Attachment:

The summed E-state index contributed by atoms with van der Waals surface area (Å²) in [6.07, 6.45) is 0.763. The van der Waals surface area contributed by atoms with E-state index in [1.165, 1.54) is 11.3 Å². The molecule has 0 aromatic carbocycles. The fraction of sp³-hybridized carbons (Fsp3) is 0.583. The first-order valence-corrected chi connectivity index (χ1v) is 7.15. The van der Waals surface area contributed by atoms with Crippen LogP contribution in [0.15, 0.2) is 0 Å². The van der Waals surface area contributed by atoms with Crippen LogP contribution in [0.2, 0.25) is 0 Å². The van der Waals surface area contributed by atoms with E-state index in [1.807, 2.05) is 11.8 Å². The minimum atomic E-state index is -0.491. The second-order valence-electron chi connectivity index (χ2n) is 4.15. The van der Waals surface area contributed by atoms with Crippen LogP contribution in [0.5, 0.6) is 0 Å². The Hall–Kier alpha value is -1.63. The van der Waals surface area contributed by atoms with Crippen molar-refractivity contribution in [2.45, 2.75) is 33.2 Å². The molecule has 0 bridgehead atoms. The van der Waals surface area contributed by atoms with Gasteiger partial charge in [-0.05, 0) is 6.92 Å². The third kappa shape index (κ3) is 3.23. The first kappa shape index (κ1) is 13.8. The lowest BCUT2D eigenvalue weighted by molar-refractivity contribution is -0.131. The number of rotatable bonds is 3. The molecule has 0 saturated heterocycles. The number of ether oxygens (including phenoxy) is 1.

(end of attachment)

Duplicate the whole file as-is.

The summed E-state index contributed by atoms with van der Waals surface area (Å²) in [6.07, 6.45) is 0.763. The van der Waals surface area contributed by atoms with E-state index in [1.165, 1.54) is 11.3 Å². The molecule has 0 aromatic carbocycles. The fraction of sp³-hybridized carbons (Fsp3) is 0.583. The first-order valence-corrected chi connectivity index (χ1v) is 7.15. The van der Waals surface area contributed by atoms with Crippen LogP contribution in [0.15, 0.2) is 0 Å². The van der Waals surface area contributed by atoms with Crippen LogP contribution in [0.2, 0.25) is 0 Å². The van der Waals surface area contributed by atoms with E-state index in [1.807, 2.05) is 11.8 Å². The minimum atomic E-state index is -0.491. The second-order valence-electron chi connectivity index (χ2n) is 4.15. The van der Waals surface area contributed by atoms with Crippen LogP contribution in [0.5, 0.6) is 0 Å². The Hall–Kier alpha value is -1.63. The van der Waals surface area contributed by atoms with Crippen molar-refractivity contribution in [2.45, 2.75) is 33.2 Å². The molecule has 0 bridgehead atoms. The van der Waals surface area contributed by atoms with Gasteiger partial charge in [-0.05, 0) is 6.92 Å². The third kappa shape index (κ3) is 3.23. The first kappa shape index (κ1) is 13.8. The lowest BCUT2D eigenvalue weighted by molar-refractivity contribution is -0.131. The number of rotatable bonds is 3. The molecule has 0 saturated heterocycles. The number of ether oxygens (including phenoxy) is 1.